As the public consultation process on the Land Restitution Bill continues around the country, some residents and land claimants have insisted on equity between claimants and market rate compensation.
While some claimants have acknowledged that it is not always possible to get the same piece of land they were dispossessed of as a result of the 1913 Natives' Land Act, several communities members in Kirkwood and the surroundings outside Port Elizabeth in the Eastern Cape are united: they want equity and market rate compensation on land claims.
This follows concern raised by one of the previous claimants Mr Koos Adams of Graaf-Reinet during the public hearings on Monday that the compensation that he received from his claim is far less compared to the price the government paid to secure the land.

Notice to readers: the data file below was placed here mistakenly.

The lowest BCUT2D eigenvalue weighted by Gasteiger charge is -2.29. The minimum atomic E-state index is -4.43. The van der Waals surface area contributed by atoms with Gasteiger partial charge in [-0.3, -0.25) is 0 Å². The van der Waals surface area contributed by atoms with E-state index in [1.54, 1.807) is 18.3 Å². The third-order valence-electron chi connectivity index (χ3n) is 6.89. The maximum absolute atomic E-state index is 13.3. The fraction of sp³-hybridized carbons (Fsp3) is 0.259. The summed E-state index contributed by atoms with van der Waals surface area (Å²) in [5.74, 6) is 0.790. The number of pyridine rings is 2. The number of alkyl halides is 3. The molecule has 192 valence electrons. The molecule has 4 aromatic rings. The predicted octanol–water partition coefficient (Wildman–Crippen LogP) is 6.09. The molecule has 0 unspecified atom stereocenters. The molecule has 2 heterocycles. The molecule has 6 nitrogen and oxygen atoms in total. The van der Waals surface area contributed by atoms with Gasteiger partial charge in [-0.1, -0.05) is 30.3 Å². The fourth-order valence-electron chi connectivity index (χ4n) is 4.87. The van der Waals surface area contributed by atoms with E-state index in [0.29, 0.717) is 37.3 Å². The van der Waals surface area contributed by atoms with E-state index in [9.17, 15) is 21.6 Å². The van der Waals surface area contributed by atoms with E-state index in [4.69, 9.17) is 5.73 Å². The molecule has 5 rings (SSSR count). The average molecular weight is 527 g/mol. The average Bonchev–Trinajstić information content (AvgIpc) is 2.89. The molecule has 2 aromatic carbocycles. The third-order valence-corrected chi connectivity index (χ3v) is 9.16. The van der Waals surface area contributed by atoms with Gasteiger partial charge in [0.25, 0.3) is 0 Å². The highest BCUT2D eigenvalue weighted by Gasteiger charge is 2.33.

"I received just less than R 90,000 on my claim but is shocking to hear that the government is able to pay more a R1 million to buy the same size of land that we claimed for. So, we say if they are able to fork out such huge amount of money, why they can't pay us the same money as compensation because this continues to enrich the same people," Mr Adams said.
Parliamentarians have urged the claimants to desist from settling on the price they did not agree with for the sake of getting cash because once the case is closed, it will not be easy to reopen it. The Committee urged that those with legitimate claims to prepare the required proof and documentation for the time when the second phase is announced and also warned against opportunists who lodged non-existent claims.
The Bill has been hailed as the legislative and as the long-awaited solution to address historical imbalances. Ms Ntshikelelo Hendriks of Nciya described the issue of land claims as an emotional issue, which has been postponed from government to the other. The hearings continue in other parts of Eastern Cape and KwaZulu-Natal until Friday.